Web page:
|Aug-02-07|| ||whatthefat: This game is analyzed in my profile, see Game 3 at User: whatthefat|
|Mar-10-08|| ||soberknight: The queen sacrifice on e4 is really cool but totally unnecessary: it comes to an even trade. Still, I like "cool" trades. 19...Nh3+ is also cool. I assume Black was planning 20...Nxf3+ if White took on h3, to win a rook and two pawns for the pair of knights, plus the positional advantage of busting White's kingside.|
|Mar-12-11|| ||al wazir: 19. g3 Nh3+ 20. Kg2. Now what? If 20...Qd8/Qe7, then 21. Nxc7 Qxc7 22. Bxd6 Qf7 23. Bxf8, with two connected central passed s.|
|Mar-12-11|| ||scormus: <soberknight ...I assume Black was planning 20...Nxf3+> |
You could be right. Nice looking play by B but he gives up his 2 most active pieces and disippates his attack for no long term gain. I wonder if he miscalculated W's defense
|Mar-12-11|| ||Once: Now that's an epic King's Indian. Black attacks on the kingside, throwing everything he has got at the white king. Meanwhile, white's plan is to attack on the queenside, achieve a breakthrough there, then turn 90 degrees to the right to harass the black king.|
Some days, the black kingside attack wins, usually because it is more direct to attack the enemy king than it is to attack an "empty" wing.
Some days the white queenside attack wins. White argues that he has more space in the centre because he kicked off with d4 and c4, and so his queenside attack has more momentum. Even if there isn't a black king hiding in the queenside to take potshots at.
Who is right? White or black? Maybe one day Even Deeper Blue or Rybka 17 will solve it one way or another. And then we will know for certain that the black kingside attack wins by force, or the white queenside push is the best way to go.
Until that day - which will not be a very happy day in many respects - this will continue to be a maddening, inexplicable, mysterious conundrum. Today and in this game, white won, but tomorrow...?
|Mar-12-11|| ||Penguincw: Oooh.Black can't stop the promotion.|
|Mar-12-11|| ||Jim Bartle: What are those ratings, 2684 and 2738? Correspondence?|
|Mar-12-11|| ||dumbgai: Very complicated, great game.|
|Mar-12-11|| ||kevin86: Could black have resigned too early? It seems to me that the 2 advanced pawns can hold the game vs the rook. Am I wrong?|
|Mar-12-11|| ||dumbgai: <kevin86> Nah, the white king is too well positioned. Eventually both pawns would fall.|
|Mar-12-11|| ||Funicular: There are many ways in which white can win one of the pawns. The other one will just not matter after that. No way it's a draw. Black can't even threaten mate|
|Mar-12-11|| ||HeMateMe: "Oost--I did it Again!"|
|Mar-12-11|| ||KingV93: I play the Kings Indian (try to anyway) frequently and here I don't like 9...a5 or 10...b6 where Black wastes tempi he cannot afford against the bayonet attack from White. I think Black should continue in traditional Kings Indian fashion and play on the Kingside with 9...Nd7 and 10...f5.|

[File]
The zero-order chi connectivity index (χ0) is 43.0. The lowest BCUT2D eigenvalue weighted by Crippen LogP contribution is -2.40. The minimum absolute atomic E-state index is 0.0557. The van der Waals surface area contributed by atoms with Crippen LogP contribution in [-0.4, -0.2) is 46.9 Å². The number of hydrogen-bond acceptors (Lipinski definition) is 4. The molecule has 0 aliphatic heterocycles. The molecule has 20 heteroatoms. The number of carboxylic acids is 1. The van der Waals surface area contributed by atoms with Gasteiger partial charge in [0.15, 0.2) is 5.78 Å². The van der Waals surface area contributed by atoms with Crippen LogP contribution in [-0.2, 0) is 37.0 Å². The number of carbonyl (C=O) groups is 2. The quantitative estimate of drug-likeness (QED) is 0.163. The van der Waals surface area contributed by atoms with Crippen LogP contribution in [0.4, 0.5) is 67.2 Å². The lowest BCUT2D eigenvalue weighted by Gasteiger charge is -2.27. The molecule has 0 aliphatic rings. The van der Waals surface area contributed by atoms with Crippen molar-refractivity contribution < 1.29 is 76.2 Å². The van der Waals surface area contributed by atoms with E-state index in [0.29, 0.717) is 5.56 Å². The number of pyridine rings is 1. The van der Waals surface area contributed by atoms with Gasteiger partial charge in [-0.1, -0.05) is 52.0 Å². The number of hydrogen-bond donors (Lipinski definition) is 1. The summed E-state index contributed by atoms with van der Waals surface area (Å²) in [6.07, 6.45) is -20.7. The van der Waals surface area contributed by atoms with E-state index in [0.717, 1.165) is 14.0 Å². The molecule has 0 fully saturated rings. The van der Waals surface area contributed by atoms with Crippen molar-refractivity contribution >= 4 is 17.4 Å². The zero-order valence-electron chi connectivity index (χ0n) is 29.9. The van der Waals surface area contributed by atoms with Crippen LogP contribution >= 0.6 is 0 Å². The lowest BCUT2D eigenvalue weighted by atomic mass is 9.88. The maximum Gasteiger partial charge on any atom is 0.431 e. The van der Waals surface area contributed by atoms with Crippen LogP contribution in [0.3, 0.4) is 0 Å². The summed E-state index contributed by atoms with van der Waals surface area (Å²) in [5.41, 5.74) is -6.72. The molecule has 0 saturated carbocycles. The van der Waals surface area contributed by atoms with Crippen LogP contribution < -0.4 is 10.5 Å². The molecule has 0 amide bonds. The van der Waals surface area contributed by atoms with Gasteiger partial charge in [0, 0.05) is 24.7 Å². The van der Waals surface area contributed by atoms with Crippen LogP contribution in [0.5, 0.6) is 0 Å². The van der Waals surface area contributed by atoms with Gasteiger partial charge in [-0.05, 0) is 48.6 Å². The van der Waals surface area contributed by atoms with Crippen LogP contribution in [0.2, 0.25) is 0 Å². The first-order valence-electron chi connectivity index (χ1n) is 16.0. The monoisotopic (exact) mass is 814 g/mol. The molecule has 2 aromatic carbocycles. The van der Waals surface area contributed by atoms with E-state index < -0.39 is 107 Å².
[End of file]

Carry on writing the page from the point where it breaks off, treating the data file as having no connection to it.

|Mar-12-11|| ||scormus: <KingV93 ... Black wastes tempi > I agree. Lines like this are very knife edge, a single tempo can make the difference between win or loss. If you going to attack, attack like hell and dont look back. Way to go Nd7, f5, f4, g5 etc. |
In other words "he who hesitates is lost"
|Mar-12-11|| ||Pantagruel: This is the stupidest pun yet.|
|Mar-12-11|| ||picard: how about 19 ...Rf5 for black, with the idea of moving it to g5 or h5. just seems like black has a great position here and he wastes it with the queen and knight trade. if Rf5 doesnt work im sure some sort of sacrifice would work there.|
|Mar-12-11|| ||picard: 19... Rf5
20 Nxc7 Rh5
21 h3 Bxh3
22 gxf3 Rf8
and black is in great shape
|Mar-13-11|| ||sevenseaman: 20...Qxe4? Black thinking the N forking the White Q later is compensation enough is comical. He had little going to decide even on simplification.|
|Mar-13-11|| ||picard: never mind, if 19 Rf5 its 20 g3 That would stop all attacks. if white plays 20 Nxc7 or 20 Nxd4 he is in trouble but g3 stops it all.|
|Mar-14-11|| ||KingV93: <scormus> I've studied the Kings Indian a bit and the bayonet in particular. The author (Joe Gallagher in this case) describes the opening as a race between Blacks' plan on the Kingside and Whites' on the Queenside. The winner usually being the player that most effectively ignores the opponents play and continues with his own, conceding to prophylactic or defensive moves only when they also are useful in the attack. He is an avid proponent of the opening from the Black side as the prize in question is the White Kings' scalp as opposed to a disassembled Black Queenside with some extra material (though White can end up with an extra Queen which is not insignificant!)|